Trafficking Inspiration

It is impossible not to notice how commercialized higher education has become—that so many industry drivers are now factors in the directions and priorities of college and universities. We see it in the Starbucks at the entrance to the library; the outsourcing of non-core functions like food services, grounds-keeping and maintenance; and the external accountability and focus on reporting and return on investment. It's even evident in the research and scholarship created by faculty.

It has reached the point where innovation is integrated into the products of the university. We have seen it on the back end of the research process with technology commercialization departments in universities seeking to capitalize on the research findings—and recently, we have seen the trend spread through institutions of higher education with innovation centers1 hoping to stimulate new knowledge and new inventions.

But it is really possible to systematize creativity?

Probably the prime example of an organized and intentional effort in higher education to innovate is MIT’s Media Lab.2 They have been around for decades—by now, the “innovation gene” is embedded in their culture. They have a blended approach to research and education that defies the traditional boundaries, crossing the lines between disciplines and even between academics and industry. They have been going strong since the 1980s and show no signs of stopping. With this exceptional instance of sustained innovation in academia, systematizing appears possible with the right elements and circumstances in place.

Now, you may be wondering about the title of this editorial. It is actually a mildly amusing story. A researcher with whom I work on several projects was trying to come up with a catchy name for an interactive platform he was developing. We had been throwing ideas around fruitlessly until one early morning when an especially loud motorcycle startled me out of my sleep. At the same time, a perfect name for his project came to me! I texted him with the idea and he adopted it. Not too long after that, we were brainstorming another name for a different project. I was driving home in traffic when the name just came to me. Maybe there had been a loud motorcycle in the stop-and-go traffic or maybe it was just traffic in general that had become my inspiration. After all, inspiration can come from anywhere, right?

Now, these are trivial examples of a complex process but it does make one wonder about the processes, both cognitive and organizational, around innovations and creativity.

So where does creativity come from?

There is a lot of research examining this question. After all, there is a lot of money in creativity and problem-solving—not to mention substantial benefits to society.

Everett Rogers' classic work explains how ideas spread3 but it also categorizes technology adopters and addresses attributes of innovators who, according to Rogers, make up just 2.5% of the population. For Rogers, being an innovator comes with several “prerequisites”:

  • “Control of substantial financial resources is helpful to absorb the possible loss from an unprofitable innovation.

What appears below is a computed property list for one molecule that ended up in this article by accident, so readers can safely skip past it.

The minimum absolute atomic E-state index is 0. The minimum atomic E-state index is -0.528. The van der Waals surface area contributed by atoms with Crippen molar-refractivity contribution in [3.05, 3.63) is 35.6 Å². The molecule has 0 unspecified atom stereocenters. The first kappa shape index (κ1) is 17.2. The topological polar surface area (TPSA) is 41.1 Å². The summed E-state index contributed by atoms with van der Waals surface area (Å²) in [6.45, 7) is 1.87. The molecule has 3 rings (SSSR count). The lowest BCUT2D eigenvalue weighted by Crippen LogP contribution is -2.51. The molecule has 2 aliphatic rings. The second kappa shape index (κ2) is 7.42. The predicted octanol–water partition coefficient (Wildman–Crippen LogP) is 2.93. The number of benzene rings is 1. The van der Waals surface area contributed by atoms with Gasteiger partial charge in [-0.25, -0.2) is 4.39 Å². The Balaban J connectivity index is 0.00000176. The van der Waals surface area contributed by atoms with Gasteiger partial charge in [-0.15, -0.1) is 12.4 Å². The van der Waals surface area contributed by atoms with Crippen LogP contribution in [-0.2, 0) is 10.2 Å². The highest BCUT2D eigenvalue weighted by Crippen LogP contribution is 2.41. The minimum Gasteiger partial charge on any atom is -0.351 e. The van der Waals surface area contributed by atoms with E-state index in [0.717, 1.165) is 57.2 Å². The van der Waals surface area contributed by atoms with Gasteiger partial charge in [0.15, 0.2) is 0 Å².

• The ability to understand and apply complex technical knowledge is also needed.
  • The innovator must be able to cope with a high degree of uncertainty about an innovation at the time he or she adopts.
  • The salient value of the innovator is venturesomeness. He or she desires the hazardous, the rash, the daring, and the risky.
  • The innovator must also be willing to accept an occasional setback when one of the new ideas he or she adopts proves unsuccessful, as inevitably happens.”4

These last three facets necessary for creativity and innovation are often overlooked or, in some instances, entirely squelched. Innovation has, at its root, a questioning of the status quo and a desire for change and—if an organization discourages challenges to its established practices—it is unlikely that creativity will abound. It requires the willingness to take a risk and fail. Academic culture is built on knowledge and expertise—not a very safe environment for visible failures. This is compounded by the recent public scrutiny of higher education with regard to return on investment and accountability.

I had a recent conversation with a colleague after sending some submissions for consideration and anxiously waiting to hear whether they would be accepted. While the waiting for a decision is agonizing, the contemplation of failure is equally nerve-wracking. Through the course of our conversation, we were reminded of a Princeton professor’s CV of Failure5 which demonstrates some spectacular failures. However, it also serves as reminder that, while not trying means not failing, it also means not succeeding.

The safe path never changed the world.

So, we should celebrate our successes but we should also celebrate our failures. As childish as it may be, the theme from the movie, Meet the Robinsons, celebrates failure and the knowledge it brings—“From failure we learn, from success not so much.” Working in higher education, we understand the value of learning—and the value of learning experiences which may be painful, embarrassing, or both.

Certainly, I feel like, given my own failures, I must have learned a lot.

“Failure is not an option, it’s bundled in your software.” I saw this pithy yet slightly bitter comment on a t-shirt a while ago. It made me laugh out loud—mainly because it is so true.